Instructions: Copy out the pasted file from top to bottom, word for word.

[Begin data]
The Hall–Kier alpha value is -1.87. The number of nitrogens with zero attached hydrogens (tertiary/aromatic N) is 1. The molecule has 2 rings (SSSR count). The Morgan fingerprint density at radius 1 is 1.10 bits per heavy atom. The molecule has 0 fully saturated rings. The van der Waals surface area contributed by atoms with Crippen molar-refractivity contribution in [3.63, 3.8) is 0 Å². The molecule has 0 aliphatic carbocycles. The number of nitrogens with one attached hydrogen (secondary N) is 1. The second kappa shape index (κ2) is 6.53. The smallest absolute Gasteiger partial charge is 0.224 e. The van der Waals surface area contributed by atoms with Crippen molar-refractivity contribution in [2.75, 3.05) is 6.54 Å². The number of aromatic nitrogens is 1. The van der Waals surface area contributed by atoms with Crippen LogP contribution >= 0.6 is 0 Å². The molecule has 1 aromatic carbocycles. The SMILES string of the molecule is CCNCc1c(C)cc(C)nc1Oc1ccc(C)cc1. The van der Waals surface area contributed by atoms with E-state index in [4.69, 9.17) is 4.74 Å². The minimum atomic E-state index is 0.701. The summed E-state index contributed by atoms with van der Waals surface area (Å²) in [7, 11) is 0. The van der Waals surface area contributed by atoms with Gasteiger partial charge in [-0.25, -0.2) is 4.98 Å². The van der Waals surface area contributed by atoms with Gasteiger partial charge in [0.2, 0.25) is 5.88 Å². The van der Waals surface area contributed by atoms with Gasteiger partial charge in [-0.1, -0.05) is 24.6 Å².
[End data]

The Hall–Kier alpha value is -1.87. The number of nitrogens with zero attached hydrogens (tertiary/aromatic N) is 1. The molecule has 2 rings (SSSR count). The Morgan fingerprint density at radius 1 is 1.10 bits per heavy atom. The molecule has 0 fully saturated rings. The van der Waals surface area contributed by atoms with Crippen molar-refractivity contribution in [3.63, 3.8) is 0 Å². The molecule has 0 aliphatic carbocycles. The number of nitrogens with one attached hydrogen (secondary N) is 1. The second kappa shape index (κ2) is 6.53. The smallest absolute Gasteiger partial charge is 0.224 e. The van der Waals surface area contributed by atoms with Crippen molar-refractivity contribution in [2.75, 3.05) is 6.54 Å². The number of aromatic nitrogens is 1. The van der Waals surface area contributed by atoms with Crippen LogP contribution >= 0.6 is 0 Å². The molecule has 1 aromatic carbocycles. The SMILES string of the molecule is CCNCc1c(C)cc(C)nc1Oc1ccc(C)cc1. The van der Waals surface area contributed by atoms with E-state index in [4.69, 9.17) is 4.74 Å². The minimum atomic E-state index is 0.701. The summed E-state index contributed by atoms with van der Waals surface area (Å²) in [7, 11) is 0. The van der Waals surface area contributed by atoms with Gasteiger partial charge in [-0.25, -0.2) is 4.98 Å². The van der Waals surface area contributed by atoms with Gasteiger partial charge in [0.2, 0.25) is 5.88 Å². The van der Waals surface area contributed by atoms with Gasteiger partial charge in [-0.1, -0.05) is 24.6 Å².